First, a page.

Why high school kids should follow Tasty

In the YouTube video from Tasty screenshotted above, Tasty chefs prepare one-pan garlic chicken pesto in under 40 seconds. Tasty somewhat revolutionizes the way this generation learns to cook by making their how-to videos so short and captivating. (Photo courtesy of YouTube.

It’s not surprising that as of 2011, 28% of Americans don’t know how to cook their own meals. The Huffington Post cites that half of those who can’t cook have someone in their family who can and does, while the other half just “doesn’t have the time.”

Fortunately for those who “don’t have the time” to cook their own meals, Buzzfeed’s Tasty has them covered. Tasty is an extension of the Buzzfeed website that posts a wide variety of easy to follow recipes. But, Tasty’s most notable feature is the time-lapse videos of people making the dishes from a first person perspective. It is most likely the reason Tasty beats out similar websites, especially when it comes to teenagers and college students.

Why? Because the videos always take less than a minute or two to watch, and they show exactly how the preparation of the meal works as if the viewer was the one making it. There’s no need to watch a thirty minute cooking show, and in this generation, there’s not always time for that.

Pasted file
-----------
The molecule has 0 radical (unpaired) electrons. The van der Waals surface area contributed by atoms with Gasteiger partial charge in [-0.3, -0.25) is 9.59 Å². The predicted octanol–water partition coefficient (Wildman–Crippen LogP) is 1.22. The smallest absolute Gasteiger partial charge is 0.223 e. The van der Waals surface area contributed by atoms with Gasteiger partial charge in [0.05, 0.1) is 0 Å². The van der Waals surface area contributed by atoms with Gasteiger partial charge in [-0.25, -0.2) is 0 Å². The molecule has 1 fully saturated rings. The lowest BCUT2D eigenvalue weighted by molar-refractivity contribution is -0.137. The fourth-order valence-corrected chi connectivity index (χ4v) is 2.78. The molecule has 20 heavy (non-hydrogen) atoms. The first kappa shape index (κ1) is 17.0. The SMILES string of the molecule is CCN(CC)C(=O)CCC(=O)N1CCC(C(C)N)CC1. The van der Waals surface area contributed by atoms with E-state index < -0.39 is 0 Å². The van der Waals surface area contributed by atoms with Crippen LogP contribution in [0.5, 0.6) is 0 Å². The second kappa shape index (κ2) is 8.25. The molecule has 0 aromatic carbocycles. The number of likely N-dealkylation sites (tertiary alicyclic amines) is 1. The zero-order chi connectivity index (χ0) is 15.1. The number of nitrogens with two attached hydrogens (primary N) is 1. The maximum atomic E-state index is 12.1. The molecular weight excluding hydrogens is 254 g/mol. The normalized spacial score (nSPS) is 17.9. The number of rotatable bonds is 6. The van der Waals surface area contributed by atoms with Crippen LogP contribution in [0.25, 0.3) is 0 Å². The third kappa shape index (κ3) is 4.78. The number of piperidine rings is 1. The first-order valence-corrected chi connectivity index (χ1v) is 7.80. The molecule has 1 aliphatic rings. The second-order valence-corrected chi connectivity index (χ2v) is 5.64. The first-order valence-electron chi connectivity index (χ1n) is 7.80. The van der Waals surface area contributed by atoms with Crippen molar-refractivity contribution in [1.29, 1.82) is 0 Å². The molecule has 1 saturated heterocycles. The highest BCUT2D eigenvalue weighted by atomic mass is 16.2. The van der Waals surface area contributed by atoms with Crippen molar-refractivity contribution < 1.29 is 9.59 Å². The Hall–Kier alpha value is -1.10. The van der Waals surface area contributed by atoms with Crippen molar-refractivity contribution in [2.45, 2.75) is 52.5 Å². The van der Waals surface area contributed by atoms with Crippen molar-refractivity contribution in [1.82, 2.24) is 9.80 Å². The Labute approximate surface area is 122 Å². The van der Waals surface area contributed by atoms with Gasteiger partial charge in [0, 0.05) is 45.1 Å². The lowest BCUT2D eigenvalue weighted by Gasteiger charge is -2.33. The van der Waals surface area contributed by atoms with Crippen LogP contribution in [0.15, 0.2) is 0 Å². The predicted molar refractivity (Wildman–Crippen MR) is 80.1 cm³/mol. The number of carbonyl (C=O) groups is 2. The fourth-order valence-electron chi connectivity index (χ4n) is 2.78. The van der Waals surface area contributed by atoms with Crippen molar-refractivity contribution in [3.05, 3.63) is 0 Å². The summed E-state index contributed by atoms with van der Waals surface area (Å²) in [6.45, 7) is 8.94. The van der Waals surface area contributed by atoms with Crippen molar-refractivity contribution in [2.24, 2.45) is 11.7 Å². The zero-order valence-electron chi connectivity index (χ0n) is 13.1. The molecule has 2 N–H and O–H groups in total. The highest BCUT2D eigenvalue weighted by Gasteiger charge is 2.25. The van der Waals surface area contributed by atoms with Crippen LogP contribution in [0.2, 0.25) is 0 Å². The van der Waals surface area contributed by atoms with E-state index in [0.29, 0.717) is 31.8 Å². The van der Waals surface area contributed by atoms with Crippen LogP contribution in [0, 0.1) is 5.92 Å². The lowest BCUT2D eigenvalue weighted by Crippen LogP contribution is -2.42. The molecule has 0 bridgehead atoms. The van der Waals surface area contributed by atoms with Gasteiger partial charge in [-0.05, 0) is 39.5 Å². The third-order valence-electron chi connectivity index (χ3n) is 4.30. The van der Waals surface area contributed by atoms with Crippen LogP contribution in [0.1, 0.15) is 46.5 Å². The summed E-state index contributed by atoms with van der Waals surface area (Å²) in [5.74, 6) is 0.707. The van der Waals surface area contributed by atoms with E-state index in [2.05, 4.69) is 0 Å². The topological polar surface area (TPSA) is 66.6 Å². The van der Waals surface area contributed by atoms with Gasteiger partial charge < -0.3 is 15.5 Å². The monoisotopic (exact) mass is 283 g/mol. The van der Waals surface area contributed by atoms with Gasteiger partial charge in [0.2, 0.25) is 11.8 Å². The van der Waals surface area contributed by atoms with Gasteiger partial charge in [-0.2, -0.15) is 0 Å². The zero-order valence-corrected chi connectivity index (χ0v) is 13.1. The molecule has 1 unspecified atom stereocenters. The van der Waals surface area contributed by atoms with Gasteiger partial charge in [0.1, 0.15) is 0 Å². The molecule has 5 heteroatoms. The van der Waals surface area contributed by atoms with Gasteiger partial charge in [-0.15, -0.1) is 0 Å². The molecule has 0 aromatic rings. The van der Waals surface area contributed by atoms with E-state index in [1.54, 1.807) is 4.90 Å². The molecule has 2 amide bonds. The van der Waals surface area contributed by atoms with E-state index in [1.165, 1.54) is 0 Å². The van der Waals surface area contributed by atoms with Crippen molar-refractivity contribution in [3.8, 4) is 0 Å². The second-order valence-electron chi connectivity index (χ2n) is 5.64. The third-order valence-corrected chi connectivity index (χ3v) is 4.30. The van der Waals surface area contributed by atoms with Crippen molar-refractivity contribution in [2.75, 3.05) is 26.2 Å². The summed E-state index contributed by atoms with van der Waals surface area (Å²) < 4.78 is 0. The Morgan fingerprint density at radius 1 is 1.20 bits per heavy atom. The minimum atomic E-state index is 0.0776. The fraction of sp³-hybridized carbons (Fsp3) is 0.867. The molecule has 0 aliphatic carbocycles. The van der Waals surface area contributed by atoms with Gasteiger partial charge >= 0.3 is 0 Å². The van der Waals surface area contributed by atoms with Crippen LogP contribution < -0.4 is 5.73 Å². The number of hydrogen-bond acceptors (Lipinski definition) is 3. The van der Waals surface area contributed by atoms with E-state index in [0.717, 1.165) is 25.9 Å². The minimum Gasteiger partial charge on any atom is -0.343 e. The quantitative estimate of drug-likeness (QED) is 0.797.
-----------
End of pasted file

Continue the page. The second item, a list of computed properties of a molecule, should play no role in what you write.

The simplicity of Tasty should primarily appeal to students who are constantly on the go. Regardless of whether or not those kids can cook, they are usually the ones who eat out the most due to time constraints. However, the recipes Tasty offers are cheap, easy and quick to make, and as a bonus are usually more appealing than costly food options around the area.

Not to mention, many of the recipes Tasty posts are fairly healthy (although fattening appetizer-esque dishes are common) and require simple ingredients that every high schooler or college student would have access to.

Perhaps the only flaw would be that some recipes require a knowledge of more advanced cooking skills. For example, if someone is unsure of how to cook chicken or steak properly, they may struggle with that aspect of the recipe if it calls for it. That’s an easy fix now thanks to Google search, but regardless, Tasty is a handy website inexperienced cookers can almost always benefit from.

Tasty is available to follow on Facebook, Twitter, and YouTube.



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